Starting university signals the beginning of a new life: new friends, a new ‘home’, new responsibilities. This dramatic change of lifestyle manifests itself in all sorts of ways. Some become more confident, some are happier; some become a little stressed until they settle. For others, it can present itself through a few extra pounds of body weight.
Introducing the ‘Freshman Fifteen’ – an American term used to describe the weight gained by Freshman in their first year of University. Not necessarily fifteen pounds for everybody, though sometimes it may feel like it.
Not everyone gains weight when they start uni, but some do. It’s perfectly understandable: you’re faced with cooking for the first time, meaning you can indulge in childhood favourites like potato waffles, pot noodles and takeaways without being judged. You may also feel terrified at the thought of this new duty, and opt for the easiest, quickest and most satisfying meals (which are sometimes not the healthiest). Add on top of this the copious amounts of alcohol, late nights, post-Jesters trips to Chico Land, greasy hangover cures and days spent in bed and you have yourself a nice little recipe for weight gain.
It’s true that health is not always at the top of your list for the first few months at Uni, but if you feel like you need to regain focus and lose those unwanted pounds, don’t be scared to make a few changes, even if they do seem a little obvious.
- Try and avoid emotional overeating: Homesickness, stress and even contentment can lead to too many Oreos or an overly large plate of nachos. If you feel like you’re heading towards eating too much of something, distract yourself, or swap it for something a little better for your body.
- Join the gym: Uni is the one place where you can benefit from a membership that’s slightly lower in price, so don those trainers and hit the treadmill. There are even classes and access to the pool, so if the cross trainer isn’t your thing, start doing yoga or doing a few lengths every so often.
- Cut down on the alcohol: no, it doesn’t mean becoming teetotal and missing out on nights out, but make sure that you don’t drink copious amounts on nights when you’re not hitting the bar. Take a break, your body will thank you for it!
- Get enough sleep: As well as giving you much needed rest after a heavy night at SoBar, it is proven that eight hours or more has significant health benefits. So treat yourself to an early night / long lie in.
Take a break, your body will thank you for it!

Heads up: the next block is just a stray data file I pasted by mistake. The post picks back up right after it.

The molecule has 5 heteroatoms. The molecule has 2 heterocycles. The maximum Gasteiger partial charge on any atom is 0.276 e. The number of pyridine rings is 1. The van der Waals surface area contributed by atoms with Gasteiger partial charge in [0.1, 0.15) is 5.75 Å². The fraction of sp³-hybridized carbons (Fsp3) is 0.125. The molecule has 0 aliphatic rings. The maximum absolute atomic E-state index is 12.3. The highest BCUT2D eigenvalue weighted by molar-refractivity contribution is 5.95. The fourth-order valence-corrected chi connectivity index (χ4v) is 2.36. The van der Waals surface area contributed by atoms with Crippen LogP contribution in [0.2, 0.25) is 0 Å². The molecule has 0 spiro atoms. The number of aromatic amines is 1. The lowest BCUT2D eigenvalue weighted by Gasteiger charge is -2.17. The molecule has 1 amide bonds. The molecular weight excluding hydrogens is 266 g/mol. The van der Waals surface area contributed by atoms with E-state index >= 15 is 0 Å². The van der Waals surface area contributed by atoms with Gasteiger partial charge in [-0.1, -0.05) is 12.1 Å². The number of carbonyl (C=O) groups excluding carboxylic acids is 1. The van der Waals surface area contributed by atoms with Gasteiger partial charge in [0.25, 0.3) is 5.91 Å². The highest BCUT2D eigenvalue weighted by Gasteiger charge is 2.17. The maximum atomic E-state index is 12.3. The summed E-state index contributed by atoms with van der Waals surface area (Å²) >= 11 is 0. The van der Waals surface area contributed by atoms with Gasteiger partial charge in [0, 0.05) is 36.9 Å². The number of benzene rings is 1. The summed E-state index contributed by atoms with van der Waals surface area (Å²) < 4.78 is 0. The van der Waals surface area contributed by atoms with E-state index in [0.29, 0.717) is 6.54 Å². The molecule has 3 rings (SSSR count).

- Limit your takeaways and ready meals: These fit perfectly in with the student lifestyle but are one of the main culprits of student weight gain, and can also get expensive. So keep them for a treat, and start learning to cook. Keep your eyes skimmed for student-friendly recipes. Stir-fries, omelettes and chili are a great way to get started.
- Eat more fruit and veg: No, they don’t seem like the perfect comfort food, or a precursor to a game of ‘Ring of Fire’, but simply adding them to a curry or an apple after dinner can do wonders. Even if you tip some frozen peas and carrots into the meal, it’s better than nothing.
- Eat breakfast: Skipping breakfast can lead to weight gain, and studies have shown that it’s easier to lose weight when you eat at least three solid meals a day. So instead of chugging a coffee on your way to a lecture, grab a bowl of instant porridge, a couple of bananas or a cereal bar to get you through the morning.
Instead of chugging a coffee on your way to a lecture, grab a bowl of instant porridge, a couple of bananas or a cereal bar to get you through the morning.
- Make a healthier choice: If you’re eating on campus, don’t always go for the pizza or the fish and chips. Vary your diet by opting for a baked potato or a baguette. Maybe chose a side of salad instead of chips a few times, or pick water over Fanta. No need to cut out all your favourites, just make a few small changes.
- Have fun with food: The easiest way of eating a proper meal is to cook with your flatmates. Even if it’s a pasta bake, the likelihood is if you can’t cook, somebody can. Not only will you learn new skills, but you’ll also eat a wider variety. Someone will want to add a salad, or veggies to the meal, while others will suggest maybe having boiled potatoes because ‘we always seem to eat chips!’ Not only will you eat different things, but you’ll also learn to cook and get closer to your friends.
- Take lunch with you: Eating on campus every day, if you have a hectic timetable, can not only get expensive but can start to change your health. Make your own sandwiches one day, change to a wrap or pitta bread, and maybe even a salad once or twice. You’ll save money, waste less food and maintain a healthier diet.